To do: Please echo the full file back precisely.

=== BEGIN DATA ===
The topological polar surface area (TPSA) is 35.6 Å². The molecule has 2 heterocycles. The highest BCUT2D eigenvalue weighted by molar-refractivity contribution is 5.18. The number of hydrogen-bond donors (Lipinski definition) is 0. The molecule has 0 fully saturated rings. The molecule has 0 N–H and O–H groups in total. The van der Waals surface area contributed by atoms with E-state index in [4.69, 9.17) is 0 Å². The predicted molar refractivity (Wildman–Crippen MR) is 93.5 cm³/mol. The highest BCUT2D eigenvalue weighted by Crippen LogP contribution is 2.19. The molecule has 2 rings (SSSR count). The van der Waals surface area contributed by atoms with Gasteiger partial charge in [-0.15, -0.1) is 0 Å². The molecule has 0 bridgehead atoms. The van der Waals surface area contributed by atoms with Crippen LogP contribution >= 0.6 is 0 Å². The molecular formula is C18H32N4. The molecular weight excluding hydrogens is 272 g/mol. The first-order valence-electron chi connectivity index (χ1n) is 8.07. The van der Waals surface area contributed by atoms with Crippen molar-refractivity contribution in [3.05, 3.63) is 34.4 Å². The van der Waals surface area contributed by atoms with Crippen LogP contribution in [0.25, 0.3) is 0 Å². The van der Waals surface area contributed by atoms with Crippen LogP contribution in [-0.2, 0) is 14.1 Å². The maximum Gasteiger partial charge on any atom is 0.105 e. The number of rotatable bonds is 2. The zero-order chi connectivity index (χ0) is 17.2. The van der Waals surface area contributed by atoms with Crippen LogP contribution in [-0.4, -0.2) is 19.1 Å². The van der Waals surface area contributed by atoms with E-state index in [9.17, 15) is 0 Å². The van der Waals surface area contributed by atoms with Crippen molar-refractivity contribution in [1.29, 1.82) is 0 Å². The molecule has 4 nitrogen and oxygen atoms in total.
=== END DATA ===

The topological polar surface area (TPSA) is 35.6 Å². The molecule has 2 heterocycles. The highest BCUT2D eigenvalue weighted by molar-refractivity contribution is 5.18. The number of hydrogen-bond donors (Lipinski definition) is 0. The molecule has 0 fully saturated rings. The molecule has 0 N–H and O–H groups in total. The van der Waals surface area contributed by atoms with E-state index in [4.69, 9.17) is 0 Å². The predicted molar refractivity (Wildman–Crippen MR) is 93.5 cm³/mol. The highest BCUT2D eigenvalue weighted by Crippen LogP contribution is 2.19. The molecule has 2 rings (SSSR count). The van der Waals surface area contributed by atoms with Gasteiger partial charge in [-0.15, -0.1) is 0 Å². The molecule has 0 bridgehead atoms. The van der Waals surface area contributed by atoms with Crippen LogP contribution >= 0.6 is 0 Å². The molecular formula is C18H32N4. The molecular weight excluding hydrogens is 272 g/mol. The first-order valence-electron chi connectivity index (χ1n) is 8.07. The van der Waals surface area contributed by atoms with Crippen molar-refractivity contribution in [3.05, 3.63) is 34.4 Å². The van der Waals surface area contributed by atoms with Crippen LogP contribution in [0.25, 0.3) is 0 Å². The van der Waals surface area contributed by atoms with Crippen LogP contribution in [-0.2, 0) is 14.1 Å². The maximum Gasteiger partial charge on any atom is 0.105 e. The number of rotatable bonds is 2. The zero-order chi connectivity index (χ0) is 17.2. The van der Waals surface area contributed by atoms with Crippen LogP contribution in [-0.4, -0.2) is 19.1 Å². The van der Waals surface area contributed by atoms with E-state index in [9.17, 15) is 0 Å². The van der Waals surface area contributed by atoms with Crippen molar-refractivity contribution in [1.29, 1.82) is 0 Å². The molecule has 4 nitrogen and oxygen atoms in total.